Synthesis and Investigation of Molybdenum Pterinyl-dithiolene

Posted May 10th, 2010 at 1:00 pm.

Rebecca Petit

Mentor: Prof. Sharon Burgmayer

The molybdopterin family of enzymes plays a vital role in many metabolic reactions involving redox reactions of sulfur and nitrogen centers in diverse substrates, including nitrogen assimilation in plants[1] and the anaerobic respiration of many bacteria[2]. In humans, deficiency in molybdopterin enzymes like sulfite oxidase causes fatal neurological damage[3]. Despite the biological importance of these enzymes, much about their structure and activity remains unknown. Their most unusual feature, a pterin-substituted dithiolene chelating the central metal ion, was conclusively determined within the past decade[4], and it is suspected that pterin redox reactions play an important role in molybdoenzyme function.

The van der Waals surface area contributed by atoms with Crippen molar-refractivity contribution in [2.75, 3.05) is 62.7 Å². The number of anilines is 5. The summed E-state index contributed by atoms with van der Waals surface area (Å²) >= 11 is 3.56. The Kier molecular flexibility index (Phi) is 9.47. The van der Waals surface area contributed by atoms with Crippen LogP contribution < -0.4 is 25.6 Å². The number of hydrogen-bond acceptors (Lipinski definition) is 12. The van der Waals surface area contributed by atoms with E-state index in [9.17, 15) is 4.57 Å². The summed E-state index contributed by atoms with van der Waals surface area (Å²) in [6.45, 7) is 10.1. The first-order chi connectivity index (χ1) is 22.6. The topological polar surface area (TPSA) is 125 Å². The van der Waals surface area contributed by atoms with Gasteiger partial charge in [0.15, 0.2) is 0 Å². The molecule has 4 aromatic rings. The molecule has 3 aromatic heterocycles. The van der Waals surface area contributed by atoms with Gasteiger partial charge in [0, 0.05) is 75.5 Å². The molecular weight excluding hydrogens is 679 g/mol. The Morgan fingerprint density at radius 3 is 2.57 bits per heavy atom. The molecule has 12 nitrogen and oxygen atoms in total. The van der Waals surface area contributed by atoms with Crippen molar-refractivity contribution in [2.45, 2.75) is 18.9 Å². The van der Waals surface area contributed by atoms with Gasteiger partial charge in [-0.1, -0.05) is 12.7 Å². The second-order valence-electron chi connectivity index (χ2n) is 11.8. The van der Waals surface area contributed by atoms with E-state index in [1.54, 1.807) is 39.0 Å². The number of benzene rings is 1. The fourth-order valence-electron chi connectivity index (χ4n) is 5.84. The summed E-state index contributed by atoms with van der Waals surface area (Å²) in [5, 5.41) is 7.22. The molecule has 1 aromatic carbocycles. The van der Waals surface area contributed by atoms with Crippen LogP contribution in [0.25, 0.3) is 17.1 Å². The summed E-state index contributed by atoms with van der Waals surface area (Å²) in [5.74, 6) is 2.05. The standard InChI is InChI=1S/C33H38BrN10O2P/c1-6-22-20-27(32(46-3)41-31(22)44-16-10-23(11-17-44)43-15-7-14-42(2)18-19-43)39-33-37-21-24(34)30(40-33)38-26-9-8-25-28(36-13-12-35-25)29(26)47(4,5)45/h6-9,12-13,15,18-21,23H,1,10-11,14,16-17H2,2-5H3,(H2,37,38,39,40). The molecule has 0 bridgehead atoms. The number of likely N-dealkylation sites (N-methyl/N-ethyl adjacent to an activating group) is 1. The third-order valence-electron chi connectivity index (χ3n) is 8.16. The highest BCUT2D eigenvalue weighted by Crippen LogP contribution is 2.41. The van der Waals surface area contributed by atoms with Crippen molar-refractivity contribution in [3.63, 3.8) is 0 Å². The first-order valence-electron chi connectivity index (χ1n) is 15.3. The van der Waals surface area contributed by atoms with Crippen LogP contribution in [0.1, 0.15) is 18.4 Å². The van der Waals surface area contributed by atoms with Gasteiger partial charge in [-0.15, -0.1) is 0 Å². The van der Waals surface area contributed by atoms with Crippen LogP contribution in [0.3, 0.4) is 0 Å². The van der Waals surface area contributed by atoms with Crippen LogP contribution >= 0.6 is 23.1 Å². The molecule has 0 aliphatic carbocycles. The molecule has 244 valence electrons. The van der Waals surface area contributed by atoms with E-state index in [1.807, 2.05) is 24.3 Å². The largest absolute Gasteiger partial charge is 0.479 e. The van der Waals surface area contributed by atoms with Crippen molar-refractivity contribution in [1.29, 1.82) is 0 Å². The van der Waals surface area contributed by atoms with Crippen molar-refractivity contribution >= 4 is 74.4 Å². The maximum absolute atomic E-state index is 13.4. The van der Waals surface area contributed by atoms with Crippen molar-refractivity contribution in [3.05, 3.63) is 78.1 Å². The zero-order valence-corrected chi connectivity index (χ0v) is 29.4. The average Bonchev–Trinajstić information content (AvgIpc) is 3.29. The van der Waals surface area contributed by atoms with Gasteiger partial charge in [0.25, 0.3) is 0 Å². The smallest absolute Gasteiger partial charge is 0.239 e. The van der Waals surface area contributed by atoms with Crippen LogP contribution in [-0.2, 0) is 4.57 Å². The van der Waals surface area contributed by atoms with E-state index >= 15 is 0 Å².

This summer in the Burgmayer lab, I will be working together with Amy Rothkopf to synthesize molybdenum pterinyl-dithiolene complexes analogous to the molybdopterin portion of the molybdenum cofactor from the metal sulfido tetrasulfide precursor Tp*MoIV(S)(S4)-and three different pivalated pterinyl alkynes, designated AEPa, IPEPP and DIFPEPP (synthesized by Candi Greeman). In addition to exploring the effects of the various substituents on the redox chemistry of the pterinyl portions of the complexes using a variety of spectroscopic techniques, I will be working towards refining the efficiencies of these reactions, increasing their yields and purities.


[1] R. R. Mendel, Planta, 203, 399 (1997).

[2] R. W. Jones, A. Lamont, and P. B. Garland, Biochem. J., 190, 79 (1980).

[3] C. Mize, J. L. Johnson, and K. V. Rajagopalan, J. Inherited Metab. Dis., 18, 283 (1995).
[4] A. Jankielwicz, O. Klimmek, and A. Kroger, Biochim. Biophys. Acta, 1231, 1231, 157 (1995).

Filed under: 2006,Burgmayer, Dr. Sharon,Petit, Rebecca by Ann Dixon

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